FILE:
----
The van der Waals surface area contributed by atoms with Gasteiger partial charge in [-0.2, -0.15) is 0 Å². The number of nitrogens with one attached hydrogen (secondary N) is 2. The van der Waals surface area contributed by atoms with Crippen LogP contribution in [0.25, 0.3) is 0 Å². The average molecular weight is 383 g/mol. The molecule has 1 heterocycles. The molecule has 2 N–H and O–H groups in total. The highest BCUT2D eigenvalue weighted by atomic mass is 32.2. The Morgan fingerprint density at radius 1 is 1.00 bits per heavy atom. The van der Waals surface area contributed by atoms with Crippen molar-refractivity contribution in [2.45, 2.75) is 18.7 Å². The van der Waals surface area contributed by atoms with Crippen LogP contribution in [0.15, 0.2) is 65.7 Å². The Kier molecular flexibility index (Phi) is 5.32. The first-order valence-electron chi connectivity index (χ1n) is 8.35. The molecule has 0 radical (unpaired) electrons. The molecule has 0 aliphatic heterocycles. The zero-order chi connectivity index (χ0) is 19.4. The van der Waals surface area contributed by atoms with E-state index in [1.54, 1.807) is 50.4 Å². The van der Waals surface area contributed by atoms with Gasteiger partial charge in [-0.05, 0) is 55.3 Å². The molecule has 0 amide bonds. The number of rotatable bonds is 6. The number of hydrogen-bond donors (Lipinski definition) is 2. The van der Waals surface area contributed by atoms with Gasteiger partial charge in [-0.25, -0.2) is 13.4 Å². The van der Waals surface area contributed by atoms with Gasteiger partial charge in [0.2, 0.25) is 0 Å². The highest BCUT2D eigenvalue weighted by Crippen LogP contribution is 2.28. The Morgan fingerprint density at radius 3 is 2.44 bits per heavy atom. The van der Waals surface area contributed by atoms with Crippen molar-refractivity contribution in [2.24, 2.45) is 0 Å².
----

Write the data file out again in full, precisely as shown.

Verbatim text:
The van der Waals surface area contributed by atoms with Gasteiger partial charge in [-0.2, -0.15) is 0 Å². The number of nitrogens with one attached hydrogen (secondary N) is 2. The van der Waals surface area contributed by atoms with Crippen LogP contribution in [0.25, 0.3) is 0 Å². The average molecular weight is 383 g/mol. The molecule has 1 heterocycles. The molecule has 2 N–H and O–H groups in total. The highest BCUT2D eigenvalue weighted by atomic mass is 32.2. The Morgan fingerprint density at radius 1 is 1.00 bits per heavy atom. The van der Waals surface area contributed by atoms with Crippen molar-refractivity contribution in [2.45, 2.75) is 18.7 Å². The van der Waals surface area contributed by atoms with Crippen LogP contribution in [0.15, 0.2) is 65.7 Å². The Kier molecular flexibility index (Phi) is 5.32. The first-order valence-electron chi connectivity index (χ1n) is 8.35. The molecule has 0 radical (unpaired) electrons. The molecule has 0 aliphatic heterocycles. The zero-order chi connectivity index (χ0) is 19.4. The van der Waals surface area contributed by atoms with E-state index in [1.54, 1.807) is 50.4 Å². The van der Waals surface area contributed by atoms with Gasteiger partial charge in [-0.05, 0) is 55.3 Å². The molecule has 0 amide bonds. The number of rotatable bonds is 6. The number of hydrogen-bond donors (Lipinski definition) is 2. The van der Waals surface area contributed by atoms with Gasteiger partial charge in [-0.25, -0.2) is 13.4 Å². The van der Waals surface area contributed by atoms with Gasteiger partial charge in [0.2, 0.25) is 0 Å². The highest BCUT2D eigenvalue weighted by Crippen LogP contribution is 2.28. The Morgan fingerprint density at radius 3 is 2.44 bits per heavy atom. The van der Waals surface area contributed by atoms with Crippen molar-refractivity contribution in [2.24, 2.45) is 0 Å².